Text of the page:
That feeling of comfort with a kid and his trainers was likely why the Royals signed Manuel German, the cousin of Toronto’s Vladimir Guerrero, Jr. That family has already produced plenty of major league talent and will likely produce many more as there are a lot of Guerrero families involved in the Dominican with plenty of siblings and cousins developing players. The relationship with the family, the talent that German flashed at times in game action, and a similar high-waisted body to Vlad, Jr. provided enough intrigue that it made sense to sign him. He will be limited to first base, but the Guerrero family teaches the same approach to all their players at the plate, and the Royals are betting on the bat. Manuel’s nickname is “The Buffalo,” so hopefully, we will be seeing him stampede through the minor leagues in a similar way to his cousin.

Some of the players that fit into that “high contact” bucket are Dominican outfielders Ramier Medina and Luis Tejada. The Royals recently have added a pair of centerfielders in the international system that is athletically gifted and flashed some tools with the bat recently in Diego Hernandez, a long gliding centerfielder who has shown plus-plus speed. Nicaraguan Roger Leyton from the ‘19 class has high upside with his defensive and hitting skills while showing he can compete favorably with older competition in his country’s winter league. Medina and Tejada could match those talents with their athleticism and the feel for contact they exhibited. Additionally, shortstops Charles Nova, Alexander Orasma, and Venezuelan catcher Jose Medina fit the mold as high contact players with the bat.

One of the key strategies to this year’s signing period was to add a large group of pitchers because they will be graduating a similarly large number to the states. Pitcher Jose Catano, a lean left-hander, coming off a big DSL season thanks to his improved fastball (94 mph) and big curveball, is ready to head to Arizona and should be one to watch for. Catano will turn 21 this year, but his lean nature gives the image of a pitcher that could continue to add strength and velocity to pair with a curveball that looks like a plus pitch and some feel for his changeup.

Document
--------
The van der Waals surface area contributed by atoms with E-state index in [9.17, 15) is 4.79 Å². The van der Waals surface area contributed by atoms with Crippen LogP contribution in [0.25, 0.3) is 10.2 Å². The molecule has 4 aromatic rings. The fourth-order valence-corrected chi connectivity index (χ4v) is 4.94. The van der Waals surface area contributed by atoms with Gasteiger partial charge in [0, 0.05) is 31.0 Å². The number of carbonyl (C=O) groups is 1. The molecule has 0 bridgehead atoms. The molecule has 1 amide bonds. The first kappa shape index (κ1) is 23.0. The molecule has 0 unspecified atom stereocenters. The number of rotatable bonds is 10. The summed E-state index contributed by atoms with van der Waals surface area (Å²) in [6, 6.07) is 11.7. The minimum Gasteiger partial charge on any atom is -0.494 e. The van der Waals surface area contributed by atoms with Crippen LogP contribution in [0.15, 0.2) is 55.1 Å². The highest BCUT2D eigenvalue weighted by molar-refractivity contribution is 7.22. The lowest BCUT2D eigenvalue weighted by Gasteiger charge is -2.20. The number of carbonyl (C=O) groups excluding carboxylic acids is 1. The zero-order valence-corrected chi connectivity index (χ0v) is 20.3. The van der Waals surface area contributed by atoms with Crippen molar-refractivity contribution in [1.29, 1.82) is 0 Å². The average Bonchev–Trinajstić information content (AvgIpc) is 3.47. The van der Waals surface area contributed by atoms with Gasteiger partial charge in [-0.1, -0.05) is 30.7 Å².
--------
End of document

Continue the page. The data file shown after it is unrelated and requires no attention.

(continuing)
Along with him graduating to Arizona will likely be Osiris Santana, an impressive shorter pitcher with a quick-loose arm that attacks hitters despite his 5’10 frame. Left-hander Francy Breton has a similar fastball to Catano but is more physical than his countryman and already listed at 6’3. He doesn’t have Catano’s curveball, but his physicality could help him develop. El Salvador hasn’t produced many baseball talents, but Juan Martinez appears to have a possible future after a solid stint this past season in the DSL and a fastball that is up to 96 mph. Mauricio Veliz is a Venezuelan arm that compares to current Royals prospect Luinder Avila, a Columbian pitcher that popped up this year at 19 years old with Low-A Columbia. In talking about Avila, Gonzalez was highly impressed by him, saying his stuff flashes top of the rotation at times in short bursts. There will be more than that with a handful of other hard throwers that will begin to make their way stateside.

That feeling of family and comfort didn’t only produce signings on the hitting side as Shawndrick Oduber was a pitcher the Royals signed from Aruba, the second player they’ve signed from that country in the past three years. Oduber’s background is similar to the Collins brothers they signed from Curaçao a couple of years ago. Raised in a baseball family, Shawndrick’s uncle pitched for the Orioles, and his father played professionally in Aruba. He was raised to be a pitcher and coached well with bloodlines in the game. There aren’t many teams with scouts on the ground in Aruba, but the Royals scout there played with Shawn’s father and once again made it comfortable to sign him with his feeling and training for the game.

Junior Sanchez has a chance to be a starter and is more than just a thrower. Mexican lefty Jesus Franco earned rave reviews from their scouts with his pitchability. Typically Mexican pitchers don’t have the raw arm strength that other countries offer, but their ability to work multiple offspeed pitches usually stands out, and Franco brings that much like current countryman Marcelo Martinez has in the Royals upper levels of the minor leagues. Andy Basora, a 6’3 -6’4 from the Dominican, has a strong arm and plenty of projection. Dominican lefty Juan Ozuna has a good curveball and some pitchability, drawing comparisons to former Royals lefty Odalis Perez.

The changes in international philosophy won’t be seen overnight at the major league level. Still, I think we’ve already seen in the Dominican some hints with Junior Martin’s big season that this new philosophy could produce significant future results. Perhaps one of these kids signed in January or already in the system can be the next Salvador Perez.